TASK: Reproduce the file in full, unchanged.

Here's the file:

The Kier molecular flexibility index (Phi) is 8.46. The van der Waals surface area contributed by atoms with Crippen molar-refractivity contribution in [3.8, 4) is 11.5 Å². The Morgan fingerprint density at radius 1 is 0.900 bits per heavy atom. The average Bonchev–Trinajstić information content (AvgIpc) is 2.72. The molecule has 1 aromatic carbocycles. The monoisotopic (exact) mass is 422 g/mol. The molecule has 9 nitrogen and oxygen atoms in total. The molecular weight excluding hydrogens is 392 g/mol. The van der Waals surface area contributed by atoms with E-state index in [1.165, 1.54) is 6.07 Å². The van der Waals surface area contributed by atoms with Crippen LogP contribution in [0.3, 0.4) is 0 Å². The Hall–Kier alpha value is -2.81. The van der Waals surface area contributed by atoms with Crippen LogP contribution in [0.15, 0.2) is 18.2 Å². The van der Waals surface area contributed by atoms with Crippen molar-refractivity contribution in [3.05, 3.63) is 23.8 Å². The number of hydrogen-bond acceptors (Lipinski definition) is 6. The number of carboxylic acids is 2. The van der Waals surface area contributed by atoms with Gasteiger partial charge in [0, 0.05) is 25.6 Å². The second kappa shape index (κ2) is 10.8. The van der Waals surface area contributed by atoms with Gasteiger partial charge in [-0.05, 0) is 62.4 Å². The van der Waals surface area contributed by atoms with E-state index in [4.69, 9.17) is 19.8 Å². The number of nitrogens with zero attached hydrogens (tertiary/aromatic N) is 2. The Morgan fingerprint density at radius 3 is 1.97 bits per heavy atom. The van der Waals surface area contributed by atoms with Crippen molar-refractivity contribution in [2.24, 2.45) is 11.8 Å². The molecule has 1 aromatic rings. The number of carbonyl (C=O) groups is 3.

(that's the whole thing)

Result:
The Kier molecular flexibility index (Phi) is 8.46. The van der Waals surface area contributed by atoms with Crippen molar-refractivity contribution in [3.8, 4) is 11.5 Å². The Morgan fingerprint density at radius 1 is 0.900 bits per heavy atom. The average Bonchev–Trinajstić information content (AvgIpc) is 2.72. The molecule has 1 aromatic carbocycles. The monoisotopic (exact) mass is 422 g/mol. The molecule has 9 nitrogen and oxygen atoms in total. The molecular weight excluding hydrogens is 392 g/mol. The van der Waals surface area contributed by atoms with E-state index in [1.165, 1.54) is 6.07 Å². The van der Waals surface area contributed by atoms with Crippen LogP contribution in [0.3, 0.4) is 0 Å². The Hall–Kier alpha value is -2.81. The van der Waals surface area contributed by atoms with Crippen LogP contribution in [0.15, 0.2) is 18.2 Å². The van der Waals surface area contributed by atoms with Crippen molar-refractivity contribution in [3.05, 3.63) is 23.8 Å². The number of hydrogen-bond acceptors (Lipinski definition) is 6. The number of carboxylic acids is 2. The van der Waals surface area contributed by atoms with Gasteiger partial charge in [0, 0.05) is 25.6 Å². The second kappa shape index (κ2) is 10.8. The van der Waals surface area contributed by atoms with Gasteiger partial charge in [-0.05, 0) is 62.4 Å². The van der Waals surface area contributed by atoms with E-state index in [4.69, 9.17) is 19.8 Å². The number of nitrogens with zero attached hydrogens (tertiary/aromatic N) is 2. The Morgan fingerprint density at radius 3 is 1.97 bits per heavy atom. The van der Waals surface area contributed by atoms with Crippen molar-refractivity contribution in [2.24, 2.45) is 11.8 Å². The molecule has 1 aromatic rings. The number of carbonyl (C=O) groups is 3.